Jimmie Allen tells PEOPLE Now that his co-songwriter told him they had to "toughen up" new single, "Make Me Want To"

By Brianne Tracy
March 15, 2019 04:55 PM
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Jimmie Allen isn’t afraid to show his sensitive side.

While writing his recently released single “Make Me Want To,” the country crooner admits he might’ve shown it a little too much, though, since his co-songwriter had to tell him: “We got to toughen this song up a little bit.”

“I’m a sensitive guy,” Allen, 32, tells PEOPLE Now. “I go to Disney a bunch of times a year, I wear small pants. I love it, dude. Typically, in relationships, I catch feelings first, fast.”

This is clear in “Make Me Want To” — the lyrics of which describe an impulsive love affair that makes a man wants to say “I love you” to a woman he just met.

“The song is just about being vulnerable,” Allen explains. “We set it in a bar where the guy meets the girl at a bar and he likes her and she’s the center of his world on a bar stool. They go outside, he kisses her, he falls in love. It’s saying, ‘It’s okay to be vulnerable. If you got feelings for someone, tell them. Life is short.'”

Jimmie Allen
| Credit: Getty Images

“That way you throw your feelings out there and they either feel the same or they don’t and you don’t waste time,” he adds. “You either make it work together or you just go on. Catch some feelings!”

Though Allen’s career has been on the uptick ever since his breakthrough single “Best Shot” topped the charts, life hasn’t always been this smooth-sailing. When Allen first moved to Nashville from his Delaware hometown in 2007, he only had $26 in his pocket and lived out of his car for several months.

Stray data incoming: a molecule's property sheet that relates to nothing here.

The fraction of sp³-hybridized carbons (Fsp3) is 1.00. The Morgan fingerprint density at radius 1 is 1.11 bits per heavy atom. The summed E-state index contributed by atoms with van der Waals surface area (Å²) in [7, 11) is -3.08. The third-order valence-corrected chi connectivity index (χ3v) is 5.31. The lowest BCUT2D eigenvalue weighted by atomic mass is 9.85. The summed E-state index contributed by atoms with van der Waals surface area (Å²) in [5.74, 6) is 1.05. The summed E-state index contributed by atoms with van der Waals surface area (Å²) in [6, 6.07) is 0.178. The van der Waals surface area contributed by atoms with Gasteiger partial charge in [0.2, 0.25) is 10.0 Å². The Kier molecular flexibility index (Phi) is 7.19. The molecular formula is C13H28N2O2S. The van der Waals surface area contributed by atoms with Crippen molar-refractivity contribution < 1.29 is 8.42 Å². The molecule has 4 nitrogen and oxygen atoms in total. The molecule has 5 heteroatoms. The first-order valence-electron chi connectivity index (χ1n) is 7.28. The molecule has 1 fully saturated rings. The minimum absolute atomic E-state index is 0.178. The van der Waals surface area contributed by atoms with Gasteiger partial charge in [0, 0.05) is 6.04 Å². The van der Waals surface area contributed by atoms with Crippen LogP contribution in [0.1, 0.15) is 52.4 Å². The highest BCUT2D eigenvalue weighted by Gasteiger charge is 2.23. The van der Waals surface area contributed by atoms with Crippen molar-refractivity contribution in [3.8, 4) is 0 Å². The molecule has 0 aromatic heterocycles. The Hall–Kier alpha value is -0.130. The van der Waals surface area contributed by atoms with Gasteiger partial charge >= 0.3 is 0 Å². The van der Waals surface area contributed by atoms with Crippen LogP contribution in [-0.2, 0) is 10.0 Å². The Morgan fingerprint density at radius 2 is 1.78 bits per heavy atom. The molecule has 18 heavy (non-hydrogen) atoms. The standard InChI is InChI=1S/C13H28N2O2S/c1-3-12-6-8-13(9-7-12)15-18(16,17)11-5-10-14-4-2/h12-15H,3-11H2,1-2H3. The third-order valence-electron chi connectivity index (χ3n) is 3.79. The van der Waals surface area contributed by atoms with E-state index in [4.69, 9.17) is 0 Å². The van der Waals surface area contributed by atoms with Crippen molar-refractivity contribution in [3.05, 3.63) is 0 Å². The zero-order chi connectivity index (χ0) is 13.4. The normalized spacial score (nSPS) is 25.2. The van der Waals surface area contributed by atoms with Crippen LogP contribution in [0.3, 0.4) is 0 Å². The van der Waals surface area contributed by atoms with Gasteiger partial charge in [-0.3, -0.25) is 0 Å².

“I don’t know how I did half the things I did,” he says. “My thing was, ‘I know my little sisters are looking up to me.’ The [thought] of them giving up on their dreams because I gave up on mine frightened me. That really kept me going even on the days of living in the car and not eating and working two or three jobs at once. I used to get excited waking up thinking, ‘Today could be the day I get an email or a phone call.’ Ten years later, it changed.”

RELATED VIDEO: Jimmie Allen Says Touring with Kane Brown Made Him Realize the World Is More ‘Loving’ Than He Expected

After touring with Kane Brown on his Live Forever tour alongside Granger Smith and making history as the first two black country artists to ever tour together, Allen says it “feels great.”

“The tour was called the Live Forever tour, but we called it the unofficial ‘Oreo Tour,'” Allen jokes. “Granger quickly filled us in that it’s a ‘Double-Stuffed Oreo’ because he has an alter ego, Earl Dibbles Jr.”

“It was great seeing how the world is a lot more loving than people might think it is,” he continues. “I was like, ‘Here we are in this arena of 10,000-12,000 white people to see two black guys and a white guy.’ It just goes to show that more people out there are more willing to love and accept you for who you are than what you might think. So just get out and travel the world. As long as you’re good to people, people are good to you.”

The country and Christian music communities, Allen says, are “the best.”

“All my dad listens to is country music and all my mom listens to is Christian music so it was cool having those two genres as a foundation,” he says. “Then I got older, and Matchbox Twenty is my favorite band of all time. I’m actually friends with [lead singer] Rob Thomas now. He actually follows me on Instagram. We talk on the phone now, and hopefully we’ll be working together soon.”

While on tour with Brown and Smith, Allen says it was fun being able to bring his 4-year-old son, Aadyn, along for the journey — and that the whole crew treated him like family.

“He’s bugging Uncle Kane and Aunt Katelyn all day,” he says. “After the show we were hanging out one night and he was like, ‘I’m going to bring you guys milk.’ So he kept bringing me, Kane and [Kane’s wife] Katelyn imaginary milk. Kane’s crew and Granger’s crew, it was like family.”

Jimmie Allen and his son
| Credit: Peyton Hoge

Now with a great deal of success under his belt, Allen says he tries to give his son “every option to do whatever he wants.”

“His mom is a dancer so she has him at the dance studio,” he says. “I’m a musician and I’ve played a little bit of sports. So he dances, he does sports, instruments. Some days he wants to do the whole doctor thing.”

And as to the advice he’d give his younger self?

“Keep being you,” Allen says. “Be annoyingly you.”